READING BUG ADVENTURES
A Story Podcast from The Reading Bug
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A Story Podcast from The Reading Bug
Stephen Satlow is an eight-year-old boy living in Brooklyn, New York, which means he only cares about one thing - the Dodgers. Steve and his father spend hours reading the sports pages and listening to games on the radio. Aside from an occasional run-in with his teacher, life is pretty simple for Steve. But then Steve hears a rumor that an African American family is moving to his all-Jewish neighborhood. It's 1948 and some of his neighbors are against it. Steve knows this is wrong. His hero, Jackie Robinson, broke the color barrier in baseball the year before. Then it happens -- Steve's new neighbor is none other than Jackie Robinson! Steve is beyond excited about living two doors down from the Robinson family. He can't wait to meet Jackie. This is going to be the best baseball season yet! How many kids ever get to become friends with their hero?
Like every other kid in his class, Joe Stoshack has to write a report on an African American who's made an important contribution to society. Unlike every other kid in his class, Joe has a special talent: with the help of old baseball cards, he can travel through time. So, for his report, Joe decides to go back to meet one of the greatest baseball players ever, Jackie Robinson, to find out what it was like to be the man who broke baseball's color barrier. Joe plans on writing a prize-winning report. But he doesn't plan on a trip that will for a short time change the color of his skin—and forever change his view of history and his definition of courage.
A timeless classic that will enchant readers who love Jennifer L. Holm and Thanhha Lai, about an immigrant girl inspired by the sport she loves to find her own home team—and to break down any barriers that stand in her way.
Blue is a quiet color. Red's a hothead who likes to pick on Blue. Yellow, Orange, Green, and Purple don t like what they see, but what can they do? When no one speaks up, things get out of hand until One comes along and shows all the colors how to stand up, stand together, and count. As budding young readers learn about numbers, counting, and primary and secondary colors, they also learn about accepting each other's differences and how it sometimes just takes one voice to make everyone count.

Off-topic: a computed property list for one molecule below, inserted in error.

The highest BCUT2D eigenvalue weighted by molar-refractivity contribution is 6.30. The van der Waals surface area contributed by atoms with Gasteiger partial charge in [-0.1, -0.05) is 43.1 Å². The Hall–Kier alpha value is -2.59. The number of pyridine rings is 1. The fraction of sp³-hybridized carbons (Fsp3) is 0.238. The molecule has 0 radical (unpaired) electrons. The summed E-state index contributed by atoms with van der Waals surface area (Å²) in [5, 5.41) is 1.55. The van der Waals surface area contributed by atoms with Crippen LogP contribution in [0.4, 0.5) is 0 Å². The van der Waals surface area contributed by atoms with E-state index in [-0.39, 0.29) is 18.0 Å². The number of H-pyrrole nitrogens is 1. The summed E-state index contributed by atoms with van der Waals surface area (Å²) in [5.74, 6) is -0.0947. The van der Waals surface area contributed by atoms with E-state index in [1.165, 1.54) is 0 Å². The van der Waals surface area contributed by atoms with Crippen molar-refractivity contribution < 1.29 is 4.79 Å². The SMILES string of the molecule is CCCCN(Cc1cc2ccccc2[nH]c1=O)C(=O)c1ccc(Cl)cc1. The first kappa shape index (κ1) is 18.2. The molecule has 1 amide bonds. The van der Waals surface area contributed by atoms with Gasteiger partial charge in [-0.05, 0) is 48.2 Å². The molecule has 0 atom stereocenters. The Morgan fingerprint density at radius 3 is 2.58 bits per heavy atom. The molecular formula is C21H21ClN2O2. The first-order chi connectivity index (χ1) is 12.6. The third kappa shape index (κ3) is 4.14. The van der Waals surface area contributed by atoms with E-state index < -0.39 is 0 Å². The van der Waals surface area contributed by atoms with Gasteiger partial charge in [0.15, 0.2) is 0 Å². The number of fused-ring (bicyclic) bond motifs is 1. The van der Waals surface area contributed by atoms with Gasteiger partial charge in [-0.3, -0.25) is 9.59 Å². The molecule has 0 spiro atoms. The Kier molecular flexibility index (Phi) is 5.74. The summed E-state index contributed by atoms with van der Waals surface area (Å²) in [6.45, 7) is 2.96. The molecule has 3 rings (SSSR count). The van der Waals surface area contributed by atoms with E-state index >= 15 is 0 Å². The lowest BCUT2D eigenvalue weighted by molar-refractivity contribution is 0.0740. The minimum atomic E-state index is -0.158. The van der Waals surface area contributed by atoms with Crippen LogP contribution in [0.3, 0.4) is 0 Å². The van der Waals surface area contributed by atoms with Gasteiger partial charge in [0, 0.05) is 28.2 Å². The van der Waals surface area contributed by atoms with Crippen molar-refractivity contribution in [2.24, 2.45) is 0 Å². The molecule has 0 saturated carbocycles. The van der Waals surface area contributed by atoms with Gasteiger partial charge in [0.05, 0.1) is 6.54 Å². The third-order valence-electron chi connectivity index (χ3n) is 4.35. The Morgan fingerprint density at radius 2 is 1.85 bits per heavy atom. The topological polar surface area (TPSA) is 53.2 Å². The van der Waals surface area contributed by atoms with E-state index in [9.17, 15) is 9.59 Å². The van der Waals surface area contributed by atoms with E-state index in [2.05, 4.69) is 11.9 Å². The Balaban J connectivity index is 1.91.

Jackie Robinson always loved sports, especially baseball. But he lived at a time before the Civil Rights Movement, when the rules weren't fair to African Americans. Even though Jackie was a great athlete, he wasn't allowed on the best teams just because of the color of his skin. Jackie knew that sports were best when everyone, of every color, played together. He became the first black player in Major League Baseball, and his bravery changed African-American history and led the way to equality in all sports in America.
As a kid, Jackie Robinson loved sports. And why not? He was a natural at football, basketball, and, of course, baseball. But beyond athletic skill, it was his strength of character that secured his place in sports history. In 1947 Jackie joined the Brooklyn Dodgers, breaking the long-time color barrier in major league baseball. It was tough being first- not only did "fans" send hate mail but some of his own teammates refused to accept him. Here is an inspiring sports biography, with black-and-white illustrations throughout.
Baseball, basketball, football — no matter the game, Jackie Robinson excelled. His talents would have easily landed another man a career in pro sports, but such opportunities were closed to athletes like Jackie for one reason: his skin was the wrong color. Settling for playing baseball in the Negro Leagues, Jackie chafed at the inability to prove himself where it mattered most: the major leagues. Then in 1946, Branch Rickey, manager of the Brooklyn Dodgers, recruited Jackie Robinson.
Generations after its demise, Ebbets Field remains the single most colorful and enduring image of a baseball park, with a treasured niche in the game's legacy and the American imagination. In this lively story of sports, politics, and the talented, hilarious, and charming characters associated with the Brooklyn Dodgers, Bob McGee chronicles the ballpark's vibrant history from the drawing board to the wrecking ball, beginning with Charley Ebbets and the heralded opening in 1913, on through the eras that followed. McGee weaves a story about how Ebbets Field's architectural details, notable flaws, and striking facade brought Brooklyn and its team together in ways that allowed each to define the other.
Jackie Robinson became the first black Major League baseball player of the modern era when he stepped onto the field as a Brooklyn Dodger in 1947. In simple, engaging language, this book follows Jackie from childhood through his career as an MVP?award winning baseball player and a hero of the civil rights movement. This book is perfect for Black History Month and the start of spring training!
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